Piecing Things Together
Edited By Francisco Cota Fagundes, Irene Maria F. Blayer and Teresa F.A. Alves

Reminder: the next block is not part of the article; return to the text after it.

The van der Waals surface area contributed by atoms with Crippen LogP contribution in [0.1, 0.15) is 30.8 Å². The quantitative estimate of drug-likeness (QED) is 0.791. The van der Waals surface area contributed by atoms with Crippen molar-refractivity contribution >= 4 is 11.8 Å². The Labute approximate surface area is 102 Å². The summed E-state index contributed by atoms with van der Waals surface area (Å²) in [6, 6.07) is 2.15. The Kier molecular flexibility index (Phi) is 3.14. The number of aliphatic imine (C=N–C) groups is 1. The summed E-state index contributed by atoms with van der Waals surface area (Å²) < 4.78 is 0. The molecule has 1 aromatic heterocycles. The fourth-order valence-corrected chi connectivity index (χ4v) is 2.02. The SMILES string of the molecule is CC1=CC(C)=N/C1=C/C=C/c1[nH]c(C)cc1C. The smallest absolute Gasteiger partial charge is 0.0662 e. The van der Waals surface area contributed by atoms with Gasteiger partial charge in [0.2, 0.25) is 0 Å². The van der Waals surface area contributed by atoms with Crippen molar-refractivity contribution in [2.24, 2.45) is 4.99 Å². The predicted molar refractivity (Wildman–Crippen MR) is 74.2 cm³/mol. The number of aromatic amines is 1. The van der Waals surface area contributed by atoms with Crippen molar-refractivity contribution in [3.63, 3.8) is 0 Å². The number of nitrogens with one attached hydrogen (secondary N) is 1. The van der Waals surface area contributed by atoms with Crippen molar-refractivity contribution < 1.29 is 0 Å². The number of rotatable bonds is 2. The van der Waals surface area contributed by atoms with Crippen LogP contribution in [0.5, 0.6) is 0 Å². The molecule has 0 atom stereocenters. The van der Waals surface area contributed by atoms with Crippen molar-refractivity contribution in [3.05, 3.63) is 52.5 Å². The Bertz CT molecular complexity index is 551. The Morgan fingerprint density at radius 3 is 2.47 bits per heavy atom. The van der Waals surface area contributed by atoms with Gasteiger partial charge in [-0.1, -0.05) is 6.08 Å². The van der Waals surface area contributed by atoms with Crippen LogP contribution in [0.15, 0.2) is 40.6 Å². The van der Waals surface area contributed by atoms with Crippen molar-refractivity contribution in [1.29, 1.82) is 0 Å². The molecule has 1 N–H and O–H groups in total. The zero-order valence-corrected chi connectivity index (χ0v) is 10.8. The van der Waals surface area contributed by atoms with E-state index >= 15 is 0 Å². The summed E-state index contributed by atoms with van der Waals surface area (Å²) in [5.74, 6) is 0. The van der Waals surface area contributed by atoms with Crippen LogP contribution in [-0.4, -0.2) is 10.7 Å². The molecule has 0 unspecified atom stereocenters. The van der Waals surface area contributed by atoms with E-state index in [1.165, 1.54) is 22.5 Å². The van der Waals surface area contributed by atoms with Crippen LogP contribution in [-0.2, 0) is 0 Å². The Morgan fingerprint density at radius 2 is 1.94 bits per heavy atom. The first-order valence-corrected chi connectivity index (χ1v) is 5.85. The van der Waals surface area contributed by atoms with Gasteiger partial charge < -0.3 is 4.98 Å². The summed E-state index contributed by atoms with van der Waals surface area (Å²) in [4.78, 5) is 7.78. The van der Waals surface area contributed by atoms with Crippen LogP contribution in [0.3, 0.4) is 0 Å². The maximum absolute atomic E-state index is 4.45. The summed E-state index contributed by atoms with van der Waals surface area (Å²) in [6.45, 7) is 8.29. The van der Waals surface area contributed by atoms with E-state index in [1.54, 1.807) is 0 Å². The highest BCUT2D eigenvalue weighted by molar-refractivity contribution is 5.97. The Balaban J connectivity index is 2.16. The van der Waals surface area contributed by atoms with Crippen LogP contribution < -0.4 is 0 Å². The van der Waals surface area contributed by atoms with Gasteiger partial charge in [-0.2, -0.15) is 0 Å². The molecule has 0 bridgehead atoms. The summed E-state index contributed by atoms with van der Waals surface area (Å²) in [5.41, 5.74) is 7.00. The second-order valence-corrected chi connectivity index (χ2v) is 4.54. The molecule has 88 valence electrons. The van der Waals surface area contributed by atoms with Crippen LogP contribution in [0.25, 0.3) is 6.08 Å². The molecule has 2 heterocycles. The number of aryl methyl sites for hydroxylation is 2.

Introduction These introductory remarks are not intended to engage those who deny that there is/was a Portuguese diaspora and who insist on reserving the term for the Jewish diaspora brought about by the Babylonian conquest in the seventh century B.C. and by the Romans in 70 A.d. The term diaspora—from the greek diaspeirein ‘to scatter,’ from dia + speirein ‘to sow’—was first used in the Septuagint, the Koine greek version of the hebrew Bible whose translation was begun in the third century and completed in the third decade of the second century B.C. We also do not wish to dwell on comparisons and contrasts between the Portuguese diaspora and other diasporas—the myriad of diasporas throughout human history which include, but are by no means limited to, that of the greeks of the sixth century B.C. and of those in more recent times; or that of the Byzantines in the fifteenth and sixteenth century after the fall of the empire; or the African one due to internal and overseas slavery mainly from the sixteenth to the early nineteenth century; or the Indian (hindu, Tamil, and sikh) from the mid-sixteenth century onwards; or even the diasporas of the last century and a half, some of them with roots in the distant past—experienced by people as diverse as the Chinese, the Irish, the Armenians, and the Vietnamese. Additionally, and with a great deal of legitimacy, some American Indians claim the term diaspora for their forced dispersal from their...
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